Introduction to SQL, Part 2

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Editor's Note: This article is an excerpt from Mastering IBM i (MC Press, 2011).

 

In the first article of this series, we began to examine the basic form of an SQL statement to obtain information from a database table or tables:

Select field-list

From file-list

Where conditional-expression

We discussed how to specify the Select field list, and we looked at some examples. In this article, we consider the From file list and the Where clause.

From file-list

For a simple SQL query, file-list consists of one file name. All fields named in field-list must be contained in that file’s record format—or be derived from it if they are alias fields. The examples in the previous article required that we name only EMPPF.

If you need data from two or more files, you must name each contributing file in the file list. The result will be a join select. Just as in a join logical file or a join query in Query for i5/OS, each pair of joined files must specify a join relationship to ensure that records are properly matched. For example, if you wanted name, address, city, state, and zip-code information for employees, you would need to join file EMPPF to file ZIPPF.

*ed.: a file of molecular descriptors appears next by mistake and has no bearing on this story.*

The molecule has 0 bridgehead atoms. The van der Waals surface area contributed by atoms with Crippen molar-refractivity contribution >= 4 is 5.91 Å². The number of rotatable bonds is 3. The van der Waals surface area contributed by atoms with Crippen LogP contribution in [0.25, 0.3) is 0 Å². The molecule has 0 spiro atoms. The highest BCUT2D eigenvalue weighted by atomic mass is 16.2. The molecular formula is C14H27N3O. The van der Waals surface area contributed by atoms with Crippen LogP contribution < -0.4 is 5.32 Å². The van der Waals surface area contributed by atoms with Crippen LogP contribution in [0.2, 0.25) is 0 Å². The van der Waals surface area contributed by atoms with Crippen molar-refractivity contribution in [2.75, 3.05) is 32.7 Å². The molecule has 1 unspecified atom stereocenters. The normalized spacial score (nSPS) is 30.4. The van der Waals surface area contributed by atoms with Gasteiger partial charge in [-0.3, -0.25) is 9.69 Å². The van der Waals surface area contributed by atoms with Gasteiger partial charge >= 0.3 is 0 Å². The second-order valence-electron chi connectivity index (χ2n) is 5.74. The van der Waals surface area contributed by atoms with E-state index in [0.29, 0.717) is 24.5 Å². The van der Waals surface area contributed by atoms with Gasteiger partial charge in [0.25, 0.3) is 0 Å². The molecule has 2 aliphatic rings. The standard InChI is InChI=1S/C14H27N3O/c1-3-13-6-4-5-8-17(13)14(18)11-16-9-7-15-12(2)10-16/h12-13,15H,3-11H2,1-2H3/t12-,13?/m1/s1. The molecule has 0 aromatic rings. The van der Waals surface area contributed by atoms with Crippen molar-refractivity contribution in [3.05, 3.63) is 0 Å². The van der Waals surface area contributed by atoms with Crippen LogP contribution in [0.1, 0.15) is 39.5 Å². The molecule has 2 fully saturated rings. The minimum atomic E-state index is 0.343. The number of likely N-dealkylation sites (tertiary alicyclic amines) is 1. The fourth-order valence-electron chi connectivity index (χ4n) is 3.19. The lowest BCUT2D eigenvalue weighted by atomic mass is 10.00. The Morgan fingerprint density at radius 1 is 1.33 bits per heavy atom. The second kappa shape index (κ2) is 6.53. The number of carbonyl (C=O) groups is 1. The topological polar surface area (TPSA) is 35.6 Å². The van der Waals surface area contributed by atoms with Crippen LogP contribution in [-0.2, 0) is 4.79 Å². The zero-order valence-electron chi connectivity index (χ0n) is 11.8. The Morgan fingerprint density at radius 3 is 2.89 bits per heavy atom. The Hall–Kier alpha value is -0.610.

Because field names and relationships between files are so important in using SQL, we have reproduced, in Figure 13.10, the Bachman diagram illustrating the employee-project database used in earlier examples in the Mastering IBM i book. Please refer to this diagram to help you understand the SQL examples that follow.

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Figure 13.10: Bachman Diagram

The Run SQL Scripts interface has some additional features that we should mention. You can enter multiple SQL statements by separating them with a semicolon, adding comments as you see in Figure 13.11.

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Figure 13.11: Run SQL Scripts Window with Multiple SQL Statements